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                                        Volume. 11900

‘U.S. should stop contradicting itself, send Geneva II invitation to Iran’
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TEHRAN – The U.S. should not send mixed messages to Tehran over its participation in the upcoming Geneva II talks aimed at ending the Syrian conflict, as it could potentially damage a P5+1 nuclear deal with Iran, political analyst Kaveh Afrasiabi told RT in an interview published on Tuesday. 
 
Following are excerpts of the text of the interview: 
 
RT: How important do you think Iran's participation in the upcoming conference (on Syria) is?
 
Kaveh Afrasiabi: Well I think it is very important since Iran is a strategic state in a strategic alliance with Syria dating decades and is highly involved directly and indirectly in the Syrian theatre. Given the complex and multi-faceted nature of the Syrian conflict that involves the regional states and proxy wars and so forth, it is very important to get Iran involved, so there would be mediation not only between the Syrian government and the opposition, but also between competing regional states, principally Iran and Saudi Arabia. 
 
RT: At first we heard Kerry say that he is inviting Iran to the talks but now the State department is making excuses saying that Iran won't have time to prepare for the conference. So what is the U.S. actual stance on Iran's role in the Geneva II Conference?
 
KA: Well, it beats the hell out of me because we see contradictory signals and obviously the U.S. is undecided on this issue. That is very unfortunate because it sends the wrong signal to Iran - even have adverse consequences with respect to confidence building on the nuclear issue. 
 
Iran has stated its preparedness to participate and make constructive contributions for a political settlement in Syria and has already proven its intention by supporting the Syrian chemical weapons disarmament, as well as holding Syrian dialogue conferences with participation by various representatives of religious and ethnic spectrums in Syria.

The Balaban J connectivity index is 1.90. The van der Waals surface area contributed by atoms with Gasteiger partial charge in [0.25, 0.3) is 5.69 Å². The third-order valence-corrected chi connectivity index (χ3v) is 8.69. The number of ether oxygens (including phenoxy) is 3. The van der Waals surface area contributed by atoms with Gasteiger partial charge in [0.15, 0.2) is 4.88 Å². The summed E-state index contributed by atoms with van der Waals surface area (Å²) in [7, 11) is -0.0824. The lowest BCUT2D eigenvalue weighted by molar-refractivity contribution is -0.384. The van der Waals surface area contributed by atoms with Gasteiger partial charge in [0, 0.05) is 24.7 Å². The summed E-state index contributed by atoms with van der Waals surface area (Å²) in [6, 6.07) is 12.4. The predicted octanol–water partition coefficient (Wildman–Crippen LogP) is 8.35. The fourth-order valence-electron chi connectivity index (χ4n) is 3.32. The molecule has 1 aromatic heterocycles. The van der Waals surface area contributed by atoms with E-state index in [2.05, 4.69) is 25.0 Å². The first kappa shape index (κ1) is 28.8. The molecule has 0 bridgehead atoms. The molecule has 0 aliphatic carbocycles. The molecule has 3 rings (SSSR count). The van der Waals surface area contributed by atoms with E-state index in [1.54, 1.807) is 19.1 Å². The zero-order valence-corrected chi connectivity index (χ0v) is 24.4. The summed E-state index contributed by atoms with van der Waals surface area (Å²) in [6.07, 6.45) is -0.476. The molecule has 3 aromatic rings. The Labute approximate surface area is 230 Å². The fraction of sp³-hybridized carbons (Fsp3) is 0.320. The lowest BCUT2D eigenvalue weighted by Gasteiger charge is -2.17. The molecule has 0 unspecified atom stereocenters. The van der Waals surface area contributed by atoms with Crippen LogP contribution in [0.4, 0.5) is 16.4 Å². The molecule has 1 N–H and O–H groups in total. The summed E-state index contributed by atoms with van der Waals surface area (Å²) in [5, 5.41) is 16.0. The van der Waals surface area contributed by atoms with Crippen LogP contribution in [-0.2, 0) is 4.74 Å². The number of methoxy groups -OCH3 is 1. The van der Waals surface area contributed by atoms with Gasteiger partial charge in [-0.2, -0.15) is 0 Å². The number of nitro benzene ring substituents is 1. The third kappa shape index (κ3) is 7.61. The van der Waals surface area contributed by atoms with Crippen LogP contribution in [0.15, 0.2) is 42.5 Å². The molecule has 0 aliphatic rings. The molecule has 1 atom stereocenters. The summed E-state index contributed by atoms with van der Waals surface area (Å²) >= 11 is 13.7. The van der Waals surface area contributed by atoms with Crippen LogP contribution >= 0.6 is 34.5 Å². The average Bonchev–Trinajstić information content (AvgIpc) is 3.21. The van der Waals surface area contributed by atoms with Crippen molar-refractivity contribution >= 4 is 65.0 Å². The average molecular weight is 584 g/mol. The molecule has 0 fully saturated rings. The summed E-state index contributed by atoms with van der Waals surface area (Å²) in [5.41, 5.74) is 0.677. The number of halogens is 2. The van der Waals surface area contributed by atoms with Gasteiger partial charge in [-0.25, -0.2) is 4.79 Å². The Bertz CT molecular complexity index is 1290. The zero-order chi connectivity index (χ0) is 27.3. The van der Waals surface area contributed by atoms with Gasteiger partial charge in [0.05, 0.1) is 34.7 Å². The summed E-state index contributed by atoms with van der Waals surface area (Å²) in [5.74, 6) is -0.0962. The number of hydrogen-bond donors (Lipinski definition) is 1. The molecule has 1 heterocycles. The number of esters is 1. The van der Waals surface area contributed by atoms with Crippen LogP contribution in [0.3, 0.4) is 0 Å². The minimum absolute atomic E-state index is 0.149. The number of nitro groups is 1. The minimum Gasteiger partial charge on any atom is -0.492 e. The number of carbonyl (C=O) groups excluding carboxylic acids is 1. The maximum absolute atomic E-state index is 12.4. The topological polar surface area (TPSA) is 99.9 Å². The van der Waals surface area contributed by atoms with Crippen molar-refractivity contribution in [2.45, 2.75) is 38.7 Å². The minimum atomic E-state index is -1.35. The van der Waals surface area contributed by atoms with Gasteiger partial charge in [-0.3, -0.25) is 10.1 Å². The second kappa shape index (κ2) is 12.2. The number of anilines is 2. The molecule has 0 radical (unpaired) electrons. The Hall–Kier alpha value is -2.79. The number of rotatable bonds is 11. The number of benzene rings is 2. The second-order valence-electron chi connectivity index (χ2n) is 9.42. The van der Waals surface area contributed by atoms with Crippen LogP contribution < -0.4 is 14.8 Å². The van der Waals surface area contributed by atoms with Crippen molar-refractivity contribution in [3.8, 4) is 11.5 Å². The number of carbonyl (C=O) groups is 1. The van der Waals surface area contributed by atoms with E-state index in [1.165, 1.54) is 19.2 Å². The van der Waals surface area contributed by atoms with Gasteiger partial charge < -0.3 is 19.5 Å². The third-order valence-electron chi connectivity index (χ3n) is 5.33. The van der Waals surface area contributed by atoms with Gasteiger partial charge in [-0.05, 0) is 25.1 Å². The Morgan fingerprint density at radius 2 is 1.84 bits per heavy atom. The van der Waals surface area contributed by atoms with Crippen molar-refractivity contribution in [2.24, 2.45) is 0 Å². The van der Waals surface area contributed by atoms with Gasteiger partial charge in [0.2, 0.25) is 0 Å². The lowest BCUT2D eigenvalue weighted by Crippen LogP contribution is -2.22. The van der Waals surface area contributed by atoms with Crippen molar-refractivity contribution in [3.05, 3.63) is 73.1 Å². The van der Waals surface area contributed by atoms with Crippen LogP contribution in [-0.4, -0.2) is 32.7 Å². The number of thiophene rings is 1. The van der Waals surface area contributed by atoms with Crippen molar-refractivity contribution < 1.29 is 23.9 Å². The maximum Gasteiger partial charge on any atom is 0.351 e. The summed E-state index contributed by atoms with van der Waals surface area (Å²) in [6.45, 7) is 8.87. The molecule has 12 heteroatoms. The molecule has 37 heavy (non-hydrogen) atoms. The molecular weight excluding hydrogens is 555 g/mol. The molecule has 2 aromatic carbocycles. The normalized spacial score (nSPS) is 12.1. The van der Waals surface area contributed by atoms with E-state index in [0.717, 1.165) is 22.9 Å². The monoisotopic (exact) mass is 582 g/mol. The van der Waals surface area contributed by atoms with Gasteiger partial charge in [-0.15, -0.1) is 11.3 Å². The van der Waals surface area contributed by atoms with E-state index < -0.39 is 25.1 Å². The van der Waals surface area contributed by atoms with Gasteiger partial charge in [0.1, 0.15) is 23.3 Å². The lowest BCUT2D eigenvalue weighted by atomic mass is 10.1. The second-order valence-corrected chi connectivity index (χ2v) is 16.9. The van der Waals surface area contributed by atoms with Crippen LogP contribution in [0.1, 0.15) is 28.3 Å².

So I think that the U.S. should stop this self-contradiction, send an invitation through UN to Iran so that all the parties that have a stake in this conflict could participate and bring an end to this tragic, catastrophic conflict.
 
RT: The U.S. is waiting for Iran to comply with the Geneva I communique, which means agreeing to a transitional government in Syria. So how likely is it that Iran will comply? 
 
KA: Well, first of all, the U.S. has its own peculiar interpretation of Geneva I that does not mention President Assad stepping down, yet the U.S. is making that a priority, at least some officials in the U.S. government do.
 
And if you look at the pronouncements from Tehran, from foreign minister (Mohammad Javad) Zarif, who is touring the region nowadays, you’ll see that he is putting the emphasis on electoral politics, on a free participatory election in Syria and hinting that Iran will weigh in on Syria with respect to the de-escalation of conflict and there are issues with respect to humanitarian access, prisoner swap, and localized ceasefire, and on all these issues Iran can be the contributing factor.
 
And I think that there are ways of pronouncing or stating support for various aspects of the Geneva I final communique that Iran has not denounced or renounced or stated opposition to it, but is just a very peculiar, I think, over interpretation of it by some Western powers, above all the U.S.
 
EP/PA 

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